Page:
Generally, the severity of the disorder is linked to the amount of functional glycogen branching enzyme that is produced. Individuals with the fatal perinatal neuromuscular type tend to produce less than 5 percent of usable enzyme, while those with the childhood neuromuscular type may have around 20 percent of enzyme function. The other types of GSD IV are usually associated with between 5 and 20 percent of working enzyme. These estimates, however, vary among the different types.
Changes in this gene are associated with glycogen storage disease type IV.
This condition is inherited in an autosomal recessive pattern, which means both copies of the gene in each cell have mutations. The parents of an individual with an autosomal recessive condition each carry one copy of the mutated gene, but they typically do not show signs and symptoms of the condition.
These resources address the diagnosis or management of glycogen storage disease type IV and may include treatment providers.
You might also find information on the diagnosis or management of glycogen storage disease type IV in Educational resources (http://ghr.nlm.nih.gov/condition/glycogen-storage-disease-type-iv/show/Educational+resources) and Patient support (http://ghr.nlm.nih.gov/condition/glycogen-storage-disease-type-iv/show/Patient+support).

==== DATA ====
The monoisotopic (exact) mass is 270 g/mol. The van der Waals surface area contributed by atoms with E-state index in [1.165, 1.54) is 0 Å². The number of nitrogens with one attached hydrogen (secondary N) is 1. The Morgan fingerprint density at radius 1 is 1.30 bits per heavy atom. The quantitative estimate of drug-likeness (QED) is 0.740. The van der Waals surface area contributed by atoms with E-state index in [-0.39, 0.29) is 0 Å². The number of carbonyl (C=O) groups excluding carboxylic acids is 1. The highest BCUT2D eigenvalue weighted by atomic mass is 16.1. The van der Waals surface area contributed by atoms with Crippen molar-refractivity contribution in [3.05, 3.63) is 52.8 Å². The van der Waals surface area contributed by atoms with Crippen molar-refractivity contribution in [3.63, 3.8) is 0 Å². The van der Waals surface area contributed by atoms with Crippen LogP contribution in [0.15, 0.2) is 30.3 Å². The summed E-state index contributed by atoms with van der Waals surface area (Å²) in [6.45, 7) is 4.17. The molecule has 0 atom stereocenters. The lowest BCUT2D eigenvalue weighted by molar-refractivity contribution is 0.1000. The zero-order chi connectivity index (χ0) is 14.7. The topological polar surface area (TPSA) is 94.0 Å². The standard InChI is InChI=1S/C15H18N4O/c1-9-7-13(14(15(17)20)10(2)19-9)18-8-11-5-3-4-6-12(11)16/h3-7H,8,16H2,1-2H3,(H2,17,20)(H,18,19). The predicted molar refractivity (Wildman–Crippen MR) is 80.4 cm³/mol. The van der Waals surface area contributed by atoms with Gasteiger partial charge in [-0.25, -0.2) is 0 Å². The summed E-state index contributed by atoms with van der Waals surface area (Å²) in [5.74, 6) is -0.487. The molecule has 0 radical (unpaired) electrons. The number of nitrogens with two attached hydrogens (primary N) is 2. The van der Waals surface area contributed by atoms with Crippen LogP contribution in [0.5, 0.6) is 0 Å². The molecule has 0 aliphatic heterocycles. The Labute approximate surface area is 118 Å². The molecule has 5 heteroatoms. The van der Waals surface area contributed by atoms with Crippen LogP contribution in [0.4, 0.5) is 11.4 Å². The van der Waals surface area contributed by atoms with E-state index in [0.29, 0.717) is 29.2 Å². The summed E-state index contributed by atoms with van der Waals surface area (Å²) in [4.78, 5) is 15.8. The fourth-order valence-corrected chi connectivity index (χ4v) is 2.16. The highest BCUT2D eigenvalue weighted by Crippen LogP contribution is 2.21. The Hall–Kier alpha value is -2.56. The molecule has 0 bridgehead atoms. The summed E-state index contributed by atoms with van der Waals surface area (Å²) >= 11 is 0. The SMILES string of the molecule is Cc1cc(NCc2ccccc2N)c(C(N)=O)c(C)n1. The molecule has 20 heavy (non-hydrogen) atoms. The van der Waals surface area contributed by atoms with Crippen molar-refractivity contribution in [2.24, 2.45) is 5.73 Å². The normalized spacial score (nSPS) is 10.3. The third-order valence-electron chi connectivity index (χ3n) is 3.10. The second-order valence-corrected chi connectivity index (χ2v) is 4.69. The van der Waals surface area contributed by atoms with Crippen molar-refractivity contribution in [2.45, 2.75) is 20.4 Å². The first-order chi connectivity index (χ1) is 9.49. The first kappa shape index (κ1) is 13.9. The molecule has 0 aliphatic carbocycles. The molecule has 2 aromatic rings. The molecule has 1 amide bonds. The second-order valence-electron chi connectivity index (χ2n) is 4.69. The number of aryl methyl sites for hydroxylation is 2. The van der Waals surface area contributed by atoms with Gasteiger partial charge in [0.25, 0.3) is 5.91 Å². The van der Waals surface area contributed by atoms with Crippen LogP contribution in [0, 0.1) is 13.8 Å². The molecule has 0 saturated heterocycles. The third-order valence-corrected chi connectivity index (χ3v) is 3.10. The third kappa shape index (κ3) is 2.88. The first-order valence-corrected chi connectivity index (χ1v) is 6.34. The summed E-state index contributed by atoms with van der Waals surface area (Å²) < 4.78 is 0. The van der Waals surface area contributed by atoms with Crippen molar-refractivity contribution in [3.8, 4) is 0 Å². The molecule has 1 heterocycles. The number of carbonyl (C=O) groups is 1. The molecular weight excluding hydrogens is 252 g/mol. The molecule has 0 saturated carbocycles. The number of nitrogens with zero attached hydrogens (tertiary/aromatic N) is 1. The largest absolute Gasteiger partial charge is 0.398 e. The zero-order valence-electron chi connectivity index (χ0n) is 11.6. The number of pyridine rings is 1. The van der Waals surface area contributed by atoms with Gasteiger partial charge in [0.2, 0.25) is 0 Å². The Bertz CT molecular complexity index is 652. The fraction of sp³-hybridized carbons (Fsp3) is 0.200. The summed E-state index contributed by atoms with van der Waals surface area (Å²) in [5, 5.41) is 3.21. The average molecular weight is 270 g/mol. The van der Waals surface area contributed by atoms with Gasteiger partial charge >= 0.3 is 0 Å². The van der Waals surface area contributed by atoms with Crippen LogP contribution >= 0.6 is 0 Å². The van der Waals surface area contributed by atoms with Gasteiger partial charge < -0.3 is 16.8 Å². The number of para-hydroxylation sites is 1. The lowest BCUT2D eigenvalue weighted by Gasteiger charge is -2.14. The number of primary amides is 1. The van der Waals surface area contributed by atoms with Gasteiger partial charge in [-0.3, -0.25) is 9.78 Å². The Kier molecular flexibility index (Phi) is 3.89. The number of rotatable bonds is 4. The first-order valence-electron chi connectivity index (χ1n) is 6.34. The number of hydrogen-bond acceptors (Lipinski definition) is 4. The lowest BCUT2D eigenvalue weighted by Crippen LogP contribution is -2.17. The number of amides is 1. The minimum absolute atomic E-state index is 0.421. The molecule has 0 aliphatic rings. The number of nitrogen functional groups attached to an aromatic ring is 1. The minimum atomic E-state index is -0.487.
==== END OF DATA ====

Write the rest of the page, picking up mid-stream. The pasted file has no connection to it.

General information about the diagnosis (http://ghr.nlm.nih.gov/handbook/consult/diagnosis) and management (http://ghr.nlm.nih.gov/handbook/consult/treatment) of genetic conditions is available in the Handbook. Read more about genetic testing (http://ghr.nlm.nih.gov/handbook/testing), particularly the difference between clinical tests and research tests (http://ghr.nlm.nih.gov/handbook/testing/researchtesting).
To locate a healthcare provider, see How can I find a genetics professional in my area? (http://ghr.nlm.nih.gov/handbook/consult/findingprofessional) in the Handbook.
You may find the following resources about glycogen storage disease type IV helpful. These materials are written for the general public.
You may also be interested in these resources, which are designed for healthcare professionals and researchers.
For more information about naming genetic conditions, see the Genetics Home Reference Condition Naming Guidelines (http://ghr.nlm.nih.gov/ConditionNameGuide) and How are genetic conditions and genes named? (http://ghr.nlm.nih.gov/handbook/mutationsanddisorders/naming) in the Handbook.
Ask the Genetic and Rare Diseases Information Center (http://rarediseases.info.nih.gov/gard).
akinesia ; arthrogryposis ; ascites ; atrophy ; autosomal ; autosomal recessive ; cardiac ; cardiomyopathy ; cell ; cirrhosis ; congenital ; deficiency ; dilated ; enzyme ; failure to thrive ; fetus ; gene ; glycogen ; hepatic ; hypertension ; hypotonia ; inherited ; joint ; liver failure ; low muscle tone ; muscle cells ; muscle tone ; recessive ; wasting
You may find definitions for these and many other terms in the Genetics Home Reference Glossary (http://ghr.nlm.nih.gov/glossary).
The resources on this site should not be used as a substitute for professional medical care or advice. Users seeking information about a personal genetic disease, syndrome, or condition should consult with a qualified healthcare professional. See How can I find a genetics professional in my area? (http://ghr.nlm.nih.gov/handbook/consult/findingprofessional) in the Handbook.